Most of the risk factors associated with Alzheimer’s disease from observational studies are likely wrong

Interesting article from Korologou-Linden et al 2022, “The causes and consequences of Alzheimer’s disease: phenome-wide evidence from Mendelian randomization”.

In this study, the authors used a Mendelian randomization approach to examine the causal relationships between various risk factors and Alzheimer’s disease. They used the UK Biobank, which has a massive sample size of >300,000 participants.

They found that genetic variation at one gene — APOE — is far and away the main mediator of Alzheimer’s disease genetic risk. This replicates why Alzheimer’s has been called a quasi-monogenic disease — APOE has that large of an effect.

They don’t hold anything back in the discussion, basically arguing that their study disagrees with observational studies because their methodology is better and observational studies are wrong, because observational studies can’t identify causality.

Instead, they suggest that associations with Alzheimer’s disease in observational studies are due to reverse causation (i.e. they are symptoms of early/prodromal Alzheimer’s disease, rather than causes) or simply due to selection bias.

This means that the things often associated with Alzheimer’s disease in observational studies — body mass index, blood pressure, and physical activity — might not actually increase the risk of disease. Interestingly, Alzheimer’s genetic risk in this study is actually associated with a lower body mass index and body fat in people 53-72 years old.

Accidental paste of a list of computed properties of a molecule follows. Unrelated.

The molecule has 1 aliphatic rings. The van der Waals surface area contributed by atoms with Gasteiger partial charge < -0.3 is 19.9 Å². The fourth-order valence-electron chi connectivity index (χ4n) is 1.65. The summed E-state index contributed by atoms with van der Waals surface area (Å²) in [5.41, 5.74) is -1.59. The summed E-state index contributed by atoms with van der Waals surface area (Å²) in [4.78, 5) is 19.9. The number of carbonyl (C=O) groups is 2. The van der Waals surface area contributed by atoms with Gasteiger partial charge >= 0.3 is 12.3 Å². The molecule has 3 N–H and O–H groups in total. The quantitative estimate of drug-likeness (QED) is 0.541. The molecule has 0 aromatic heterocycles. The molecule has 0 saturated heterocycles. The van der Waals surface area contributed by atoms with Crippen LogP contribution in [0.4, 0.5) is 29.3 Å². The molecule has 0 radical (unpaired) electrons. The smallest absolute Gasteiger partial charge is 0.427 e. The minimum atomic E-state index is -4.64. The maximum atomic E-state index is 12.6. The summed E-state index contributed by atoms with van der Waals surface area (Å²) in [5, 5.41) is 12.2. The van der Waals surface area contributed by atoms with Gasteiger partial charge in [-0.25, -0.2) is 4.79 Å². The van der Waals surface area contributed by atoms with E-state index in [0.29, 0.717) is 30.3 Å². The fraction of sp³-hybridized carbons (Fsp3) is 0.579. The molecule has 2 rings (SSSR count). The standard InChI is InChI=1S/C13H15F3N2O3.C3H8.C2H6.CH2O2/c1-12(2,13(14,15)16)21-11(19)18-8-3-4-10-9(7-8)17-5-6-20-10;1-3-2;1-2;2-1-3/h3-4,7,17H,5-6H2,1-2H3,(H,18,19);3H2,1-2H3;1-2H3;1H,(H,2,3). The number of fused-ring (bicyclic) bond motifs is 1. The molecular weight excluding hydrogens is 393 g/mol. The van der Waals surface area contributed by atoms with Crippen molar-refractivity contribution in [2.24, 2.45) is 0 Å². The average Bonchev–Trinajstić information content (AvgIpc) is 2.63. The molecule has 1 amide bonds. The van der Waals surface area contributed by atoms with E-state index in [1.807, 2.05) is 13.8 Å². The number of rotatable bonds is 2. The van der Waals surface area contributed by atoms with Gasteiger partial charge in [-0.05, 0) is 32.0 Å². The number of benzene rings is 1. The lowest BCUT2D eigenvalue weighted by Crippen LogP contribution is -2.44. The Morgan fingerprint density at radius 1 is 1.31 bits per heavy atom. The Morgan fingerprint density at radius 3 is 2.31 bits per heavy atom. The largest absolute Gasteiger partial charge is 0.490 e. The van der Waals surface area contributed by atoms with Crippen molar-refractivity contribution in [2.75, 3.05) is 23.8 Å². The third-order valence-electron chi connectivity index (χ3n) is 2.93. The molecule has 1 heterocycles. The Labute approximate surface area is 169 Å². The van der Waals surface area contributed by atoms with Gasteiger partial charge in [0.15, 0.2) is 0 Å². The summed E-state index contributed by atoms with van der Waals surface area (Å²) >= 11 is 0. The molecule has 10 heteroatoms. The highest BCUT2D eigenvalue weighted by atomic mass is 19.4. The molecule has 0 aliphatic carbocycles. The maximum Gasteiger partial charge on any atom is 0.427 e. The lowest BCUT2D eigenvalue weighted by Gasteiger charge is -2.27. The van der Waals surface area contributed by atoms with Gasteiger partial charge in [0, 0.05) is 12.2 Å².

They also found that Alzheimer’s disease risk is associated with a lower fluid intelligence score, with no causal effect on educational attainment.

One caveat I have with the study is that I’d like to learn about the associations of these risk factors with other forms of cognitive impairment. Laypeople often use the term “Alzheimer’s” to refer to dementia or age-related cognitive impairment in general.

For example, does a higher genetic risk for elevated blood pressure or body mass index causally affect the risk for vascular-associated cognitive impairment? My guess is that they might, which might cause this study to be a bit misleading if the results were taken in the wrong way.

That said, there seems to be a real effect of APOE on the risk of cognitive impairment that is independent of classical risk factors body mass index, blood pressure, and physical activity. And this study helps to parse out how that might be occurring, which will hopefully help to develop better preventive approaches and treatments.